“tampering with the public record”
This was a pretty good call-out on Twitter for changing out Embedded Tweets work from Kevin Marks.
Twitter has always provided semantic HTML for Embedded Tweets, in the form of a
<blockquote>, then a
<script> to enhance it up into a fancy embed. It exhibited an interesting (and good) behavior: if the Tweet no longer existed, it would fall back to a standard HTML rendering of the
<blockquote>. The change was that it wouldn’t do that anymore, it would always render the fancy embed, only show a “missing tweet” UI, in order to “better respect when people have chosen to delete their Tweets”.
I can understand that perspective, but I can better understand the perspective of a publisher. If I’m putting an Embedded Tweet into an article, it’s there for a reason. It’s there to provide context or perhaps be the content. Suddenly and without warning a bunch of articles now had contextual holes in them because tweets that used to just be showing some HTML of the original text were now showing an empty box.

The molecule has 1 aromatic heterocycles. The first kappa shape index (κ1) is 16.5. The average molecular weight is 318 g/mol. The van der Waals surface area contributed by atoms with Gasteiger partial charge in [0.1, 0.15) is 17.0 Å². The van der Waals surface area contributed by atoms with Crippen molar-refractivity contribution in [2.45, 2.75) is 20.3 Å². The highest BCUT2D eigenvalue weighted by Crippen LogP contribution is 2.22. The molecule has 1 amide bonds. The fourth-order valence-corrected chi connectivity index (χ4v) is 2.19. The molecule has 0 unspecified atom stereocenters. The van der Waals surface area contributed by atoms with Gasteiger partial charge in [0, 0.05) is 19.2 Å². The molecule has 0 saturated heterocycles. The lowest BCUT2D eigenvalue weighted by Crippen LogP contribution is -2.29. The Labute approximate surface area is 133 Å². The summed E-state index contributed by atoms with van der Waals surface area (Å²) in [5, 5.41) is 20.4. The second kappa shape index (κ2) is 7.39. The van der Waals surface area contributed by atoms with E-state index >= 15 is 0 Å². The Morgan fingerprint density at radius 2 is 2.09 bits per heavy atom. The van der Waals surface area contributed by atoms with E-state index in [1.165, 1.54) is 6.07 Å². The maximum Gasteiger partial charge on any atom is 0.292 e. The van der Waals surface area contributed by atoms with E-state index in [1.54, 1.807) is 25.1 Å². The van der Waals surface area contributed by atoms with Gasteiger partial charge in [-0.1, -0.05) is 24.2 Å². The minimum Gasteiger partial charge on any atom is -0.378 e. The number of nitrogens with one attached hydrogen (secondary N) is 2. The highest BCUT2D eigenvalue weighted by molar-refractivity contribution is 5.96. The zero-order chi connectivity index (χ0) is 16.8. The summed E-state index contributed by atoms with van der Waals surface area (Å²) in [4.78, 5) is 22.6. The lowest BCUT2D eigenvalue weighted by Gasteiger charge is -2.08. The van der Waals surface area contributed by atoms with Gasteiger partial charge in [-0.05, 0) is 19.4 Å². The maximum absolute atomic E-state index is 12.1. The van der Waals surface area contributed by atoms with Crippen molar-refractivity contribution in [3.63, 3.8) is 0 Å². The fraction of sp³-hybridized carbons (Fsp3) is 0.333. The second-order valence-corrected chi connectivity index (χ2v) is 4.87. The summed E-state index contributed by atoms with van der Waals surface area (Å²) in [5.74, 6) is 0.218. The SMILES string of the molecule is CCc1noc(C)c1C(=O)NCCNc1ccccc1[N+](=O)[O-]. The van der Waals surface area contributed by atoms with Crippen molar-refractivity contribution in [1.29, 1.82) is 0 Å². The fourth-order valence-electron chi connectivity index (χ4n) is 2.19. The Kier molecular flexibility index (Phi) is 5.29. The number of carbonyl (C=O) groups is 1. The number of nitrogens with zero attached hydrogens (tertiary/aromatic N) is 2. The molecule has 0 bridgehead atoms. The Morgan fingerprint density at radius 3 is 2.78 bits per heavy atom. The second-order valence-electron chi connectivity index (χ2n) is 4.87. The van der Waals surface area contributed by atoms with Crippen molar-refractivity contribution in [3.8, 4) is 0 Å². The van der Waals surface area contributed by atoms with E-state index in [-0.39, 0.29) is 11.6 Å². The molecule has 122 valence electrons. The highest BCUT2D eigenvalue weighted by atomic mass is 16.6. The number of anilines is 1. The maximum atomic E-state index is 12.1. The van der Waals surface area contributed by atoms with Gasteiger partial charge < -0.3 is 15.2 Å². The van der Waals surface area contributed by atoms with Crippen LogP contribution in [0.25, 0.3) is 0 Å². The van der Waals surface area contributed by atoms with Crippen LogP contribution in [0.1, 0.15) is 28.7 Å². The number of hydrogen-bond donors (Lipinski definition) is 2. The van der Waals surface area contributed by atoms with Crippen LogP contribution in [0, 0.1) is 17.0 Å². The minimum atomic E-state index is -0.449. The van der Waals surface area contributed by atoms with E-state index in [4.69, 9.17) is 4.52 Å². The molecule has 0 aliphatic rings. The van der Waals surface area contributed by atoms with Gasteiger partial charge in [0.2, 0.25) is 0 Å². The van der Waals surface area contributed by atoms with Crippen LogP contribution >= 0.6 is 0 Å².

It’s a trust problem. If we can’t trust that Embedded Tweets say what they say at the time of embedding, then we just won’t do it. We’ll use a
This whole thing will come up again if Tweets become editable. That, too, messes with the public record and absolutely ensures nobody will use Embedded Tweets. The second a major publication puts an Embedded Tweet that is editable in an article: boom, goatse.